Nevada Day organizers have strict rules about political campaigning in their annual parade through Carson City, but that hasn't stopped the 61-year tradition from becoming embroiled in a political controversy.
The Affiliated Obsidian Nation, a 20-year-old California-based American Indian support network, has threatened to protest at the parade if chairman of the Washoe Tribal Council Brian Wallace serves as one of four grand marshals.
The parade theme is "Nevada is Indian Territory." The other grand marshals are chairmen Felix Ike, representing the Shoshone Nation; Robert Quintero, representing the Northern Paiute Nation; and Phil Swain, representing the Southern Paiute Nation.
The selection of Wallace is an example of the "nameless, faceless white people (choosing) our leaders for us," wrote AON community organizer Steve Jerome Wyatt in a Sept. 29 letter to the Nevada Day Committee.
His comments worried Nevada Day organizers enough they were considering Wednesday whether they should cancel the parade set for Oct. 26.
But despite an earlier comment about "stopping the parade in its tracks," Wyatt said he has no intention of trying to shut down the event, which draws crowds to Carson City as part of the Nevada Day celebration.
"There's no need to cancel the parade whatsoever," Wyatt said from his Minden home on Wednesday. "That would be a huge disappointment to thousands of people. That's ridiculous. Why are they afraid of a handful of people with signs?"
Wyatt claims a majority of Washoe people want Wallace out of office. A tribal election is scheduled for Oct. 19, with Wallace one of six candidates. He could not be reached for comment Wednesday.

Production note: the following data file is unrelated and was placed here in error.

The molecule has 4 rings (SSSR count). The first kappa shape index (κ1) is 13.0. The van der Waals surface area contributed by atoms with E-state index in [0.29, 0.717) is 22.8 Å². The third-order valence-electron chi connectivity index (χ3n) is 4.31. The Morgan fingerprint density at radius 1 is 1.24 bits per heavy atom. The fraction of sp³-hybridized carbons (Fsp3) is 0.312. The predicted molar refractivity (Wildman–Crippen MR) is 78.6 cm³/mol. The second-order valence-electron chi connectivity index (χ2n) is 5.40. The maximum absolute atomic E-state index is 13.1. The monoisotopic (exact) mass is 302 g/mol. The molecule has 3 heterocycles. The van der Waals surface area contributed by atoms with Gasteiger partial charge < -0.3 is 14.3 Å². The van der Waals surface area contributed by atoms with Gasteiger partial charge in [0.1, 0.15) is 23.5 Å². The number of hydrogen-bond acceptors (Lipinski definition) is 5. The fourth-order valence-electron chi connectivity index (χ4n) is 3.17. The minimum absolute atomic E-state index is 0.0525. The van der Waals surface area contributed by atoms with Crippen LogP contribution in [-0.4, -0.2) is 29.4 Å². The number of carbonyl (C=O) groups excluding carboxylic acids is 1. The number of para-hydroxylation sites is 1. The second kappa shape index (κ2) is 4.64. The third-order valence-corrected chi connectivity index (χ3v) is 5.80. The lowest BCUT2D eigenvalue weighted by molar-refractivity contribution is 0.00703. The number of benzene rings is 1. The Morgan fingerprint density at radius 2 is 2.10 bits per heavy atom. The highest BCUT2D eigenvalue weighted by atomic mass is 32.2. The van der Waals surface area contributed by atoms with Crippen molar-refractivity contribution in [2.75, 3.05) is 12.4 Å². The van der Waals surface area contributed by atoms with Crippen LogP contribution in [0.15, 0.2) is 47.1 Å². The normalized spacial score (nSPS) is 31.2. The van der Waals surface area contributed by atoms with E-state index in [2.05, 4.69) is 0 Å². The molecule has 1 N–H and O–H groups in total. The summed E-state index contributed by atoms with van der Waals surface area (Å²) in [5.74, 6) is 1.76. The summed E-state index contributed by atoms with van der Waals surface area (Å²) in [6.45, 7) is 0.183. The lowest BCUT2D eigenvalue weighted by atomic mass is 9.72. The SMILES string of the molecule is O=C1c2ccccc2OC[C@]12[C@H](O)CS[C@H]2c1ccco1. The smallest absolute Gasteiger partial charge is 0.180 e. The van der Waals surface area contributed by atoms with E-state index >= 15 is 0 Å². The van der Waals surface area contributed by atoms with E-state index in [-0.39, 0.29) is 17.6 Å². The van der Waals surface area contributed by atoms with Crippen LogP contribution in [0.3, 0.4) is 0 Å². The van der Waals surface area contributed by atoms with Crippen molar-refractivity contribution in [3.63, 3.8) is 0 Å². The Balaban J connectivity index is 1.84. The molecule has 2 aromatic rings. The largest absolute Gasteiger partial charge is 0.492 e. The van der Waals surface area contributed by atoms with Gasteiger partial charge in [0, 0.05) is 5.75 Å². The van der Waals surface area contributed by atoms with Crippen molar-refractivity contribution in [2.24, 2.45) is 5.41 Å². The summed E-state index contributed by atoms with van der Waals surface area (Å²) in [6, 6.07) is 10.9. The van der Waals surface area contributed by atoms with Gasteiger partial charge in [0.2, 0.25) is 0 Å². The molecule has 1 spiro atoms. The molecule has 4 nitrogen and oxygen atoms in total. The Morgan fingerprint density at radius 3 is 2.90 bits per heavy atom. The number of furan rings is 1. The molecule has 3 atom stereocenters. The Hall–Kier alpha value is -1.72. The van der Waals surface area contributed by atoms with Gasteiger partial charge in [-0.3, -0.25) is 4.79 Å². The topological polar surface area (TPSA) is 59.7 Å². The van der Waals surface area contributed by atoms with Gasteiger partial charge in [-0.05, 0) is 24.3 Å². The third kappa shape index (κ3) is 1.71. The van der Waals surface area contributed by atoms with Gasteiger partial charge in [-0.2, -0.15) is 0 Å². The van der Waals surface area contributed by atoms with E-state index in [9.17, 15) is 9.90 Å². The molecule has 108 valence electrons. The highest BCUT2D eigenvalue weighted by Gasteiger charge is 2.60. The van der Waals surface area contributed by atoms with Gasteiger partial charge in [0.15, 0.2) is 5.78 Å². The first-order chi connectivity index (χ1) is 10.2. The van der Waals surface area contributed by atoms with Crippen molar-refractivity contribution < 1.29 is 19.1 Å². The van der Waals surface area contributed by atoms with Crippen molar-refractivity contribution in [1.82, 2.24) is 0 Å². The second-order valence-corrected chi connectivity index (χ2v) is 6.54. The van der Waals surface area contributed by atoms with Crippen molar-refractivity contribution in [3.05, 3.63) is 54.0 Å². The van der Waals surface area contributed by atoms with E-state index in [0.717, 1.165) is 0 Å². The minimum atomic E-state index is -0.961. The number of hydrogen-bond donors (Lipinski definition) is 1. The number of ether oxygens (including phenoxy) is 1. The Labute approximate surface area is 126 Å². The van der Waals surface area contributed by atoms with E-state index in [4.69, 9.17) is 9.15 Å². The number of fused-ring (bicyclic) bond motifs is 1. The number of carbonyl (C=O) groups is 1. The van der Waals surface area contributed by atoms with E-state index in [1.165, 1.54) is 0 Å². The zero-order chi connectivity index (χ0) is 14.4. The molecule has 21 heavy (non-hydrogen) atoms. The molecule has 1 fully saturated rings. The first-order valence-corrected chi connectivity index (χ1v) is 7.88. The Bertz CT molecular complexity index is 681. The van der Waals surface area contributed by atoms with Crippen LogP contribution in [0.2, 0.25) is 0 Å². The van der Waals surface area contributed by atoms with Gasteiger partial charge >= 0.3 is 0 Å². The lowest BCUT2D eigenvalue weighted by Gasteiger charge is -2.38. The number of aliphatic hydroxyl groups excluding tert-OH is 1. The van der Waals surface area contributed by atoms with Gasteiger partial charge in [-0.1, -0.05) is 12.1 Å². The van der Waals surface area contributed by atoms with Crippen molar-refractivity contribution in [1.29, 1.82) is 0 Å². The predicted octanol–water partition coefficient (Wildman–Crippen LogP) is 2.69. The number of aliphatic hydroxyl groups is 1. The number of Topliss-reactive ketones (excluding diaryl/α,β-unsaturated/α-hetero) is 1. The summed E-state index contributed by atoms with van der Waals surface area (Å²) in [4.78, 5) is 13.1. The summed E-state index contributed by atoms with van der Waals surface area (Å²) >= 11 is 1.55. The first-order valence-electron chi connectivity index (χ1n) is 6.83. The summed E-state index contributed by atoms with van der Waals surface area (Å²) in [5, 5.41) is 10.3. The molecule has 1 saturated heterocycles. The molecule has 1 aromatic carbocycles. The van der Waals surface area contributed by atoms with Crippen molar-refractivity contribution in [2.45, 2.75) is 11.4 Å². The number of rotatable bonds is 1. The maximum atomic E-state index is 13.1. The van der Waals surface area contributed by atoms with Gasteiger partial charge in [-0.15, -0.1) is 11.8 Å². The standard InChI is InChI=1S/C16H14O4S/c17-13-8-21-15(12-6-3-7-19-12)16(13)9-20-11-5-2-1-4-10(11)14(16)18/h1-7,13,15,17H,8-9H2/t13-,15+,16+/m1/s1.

Organizers of the parade said they didn't decide who would represent the tribes as parade grand marshals. Sherrada James, executive director of the Nevada Indian Commission, said members of an intertribal council made the selections and forwarded them to the Nevada Day group.
Virginia Nuzum, president of the Nevada Day Committee, said parade organizers are worried a protest could cause a confrontation, something they would prefer to avoid. On Wednesday, they considered asking Wallace to step aside in favor of another representative, or asking whoever wins the Oct. 19 election to represent the Washoe Tribe.
They also were considering the possibility they would have to cancel the parade altogether.
"The majority of the Nevada Day Board is not willing to take the risk of ruining the parade," said Nuzum.
Nevada Day vice president Ron Bowman said the group still has a couple of weeks to find a resolution.
"The city is extremely concerned about the safety issue. If this joker does stop the parade, the police said they will do nothing to disperse the group because they are afraid they'll incite something larger than the protest," Bowman said.
"This is a political thing the (AON) has with (Wallace)," said James, whose Reno-based commission works with tribes throughout the state. "But this isn't the proper forum to use. If they've got a problem with him, they should keep it at home."
The Nevada Day parade has strict rules preventing politicians from campaigning during their trek down Carson Street. Although politicians are a staple of the parade, they are not allowed to display signs or send out messages asking for votes.
There have been several examples over the years of Nevada Day volunteers stripping campaign signs from vehicles and floats before they entered the parade.
Wyatt said his earlier reference to "stopping the parade in its tracks," a comment he made last month to a reporter for the Record-Courier in Minden-Gardnerville, meant he wanted to give the people of Carson City insight into how Washoe people feel about Wallace.
"We want everyone to actually see Brian Wallace's own people standing there and telling the world, 'You are not our leader.' We are not going to lay in front of the tractors and such," he said.